The neutrality of this program distinguishes the student fees from
a tax levied for the direct support of a church... The Court of Appeals
(and the dissent) are correct to extract from our decisions the principle
that we have recognized special Establishment Clause dangers where the
government makes direct money payments to sectarian institutions."

The principle articulated in Bowen and Rosenberger was reaffirmed as recently as last year when a majority of the Court in Mitchell v. Helms - two Justices who concurred in the holding allowing the loan of federally-funded computers to religious schools, joined by three dissenting Justices - noted the special concerns associated with the flow of government funds to pervasively religious organizations. As Justice O'Connor noted in her concurring opinion, "Our concern with direct monetary aid is based on more than just [concern about] diversion [of tax-funded aid to religious uses]. In fact, the most important reason for according special treatment to direct money grants is that this form of aid follows precariously close to the original object of the Establishment Clause's prohibition."

The Supreme Court has noted that in pervasively sectarian institutions, religion is so subsumed in the entire program that it cannot be separated out, and since funding is fungible, a major program of support to any part of the institution will constitute government funding of religion, thereby violating the Establishment Clause. Common sense says the justices are right. And because support to any part of the institution is support to all of it, such government funding violates what has been a first principle of the First Amendment. As James Madison wrote: "The Appropriation or funding of the United States for the use and support of religious societies contrary to the article of the Constitution which declares that Congress shall make no law respecting an establishment of religion."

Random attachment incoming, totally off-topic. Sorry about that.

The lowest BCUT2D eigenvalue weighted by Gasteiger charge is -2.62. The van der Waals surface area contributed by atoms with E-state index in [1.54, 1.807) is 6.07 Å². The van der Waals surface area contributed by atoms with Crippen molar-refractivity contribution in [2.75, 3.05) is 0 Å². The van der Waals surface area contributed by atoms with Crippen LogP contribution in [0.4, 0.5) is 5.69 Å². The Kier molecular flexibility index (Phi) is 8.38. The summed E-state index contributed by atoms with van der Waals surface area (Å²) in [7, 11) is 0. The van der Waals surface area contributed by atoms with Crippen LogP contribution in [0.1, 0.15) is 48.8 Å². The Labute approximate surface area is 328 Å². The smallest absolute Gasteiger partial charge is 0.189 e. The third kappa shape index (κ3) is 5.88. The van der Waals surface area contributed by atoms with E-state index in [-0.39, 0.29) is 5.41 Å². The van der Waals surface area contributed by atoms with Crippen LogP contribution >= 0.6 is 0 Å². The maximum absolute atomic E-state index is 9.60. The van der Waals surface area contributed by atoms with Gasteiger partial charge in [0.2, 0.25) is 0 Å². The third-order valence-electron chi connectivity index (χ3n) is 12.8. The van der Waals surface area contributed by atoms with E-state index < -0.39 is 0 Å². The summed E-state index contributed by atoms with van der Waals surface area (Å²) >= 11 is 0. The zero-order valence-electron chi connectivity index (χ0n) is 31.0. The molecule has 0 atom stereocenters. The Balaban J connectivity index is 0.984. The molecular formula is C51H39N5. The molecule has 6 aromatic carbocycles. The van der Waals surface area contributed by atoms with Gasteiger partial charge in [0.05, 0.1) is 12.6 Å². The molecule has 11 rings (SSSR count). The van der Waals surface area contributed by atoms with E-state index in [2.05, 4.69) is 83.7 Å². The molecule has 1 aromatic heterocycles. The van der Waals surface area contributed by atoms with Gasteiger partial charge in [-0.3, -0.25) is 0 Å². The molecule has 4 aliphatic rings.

Second, the rights of beneficiaries would inevitably be infringed. As Professor Laycock and others have noted, in the real world, protecting beneficiaries will be difficult, and, I might add, all but impossible. How can we ensure that the promise of a non-sectarian provider of social services is made real, especially given the challenge of providing such services in rural or inner-city areas? How can we ensure that beneficiaries have the right, not just in theory but also in practice, to decline to participate in religious exercises without jeopardizing their benefits? No matter what kind of protections charitable choice legislation tries to create, without extensive government surveillance such abuses will continue. And such surveillance, of course, poses its own set of risks for religious institutions.

Third, churches and synagogues have been (rightly!) exempted from many laws that would compromise their religious freedom, including the right to discriminate in whom they hire on religious grounds. Major government funding for programs with such exemptions may be constitutional but such a program can be part of a campaign to weaken civil rights and will give government sanction for dividing America along religious lines.

Since the High Court has determined that these exemptions are not mandated by the Constitution but are rather a constitutionally permissible means for the legislative body to accommodate religion, this debate over whether the flow of government funds should result in a lifting of the exemption is a statutory and policy argument. (It should be noted that there is a constitutional argument that granting a "religion specific" exemption for government funded programs is a violation of the Establishment Clause under the second prong of the Lemon test i.e. primary effect of advancing religion, particularly as applied in the Texas Monthly case, prohibited the singling out of religion for a benefit. This remains an unresolved issue.)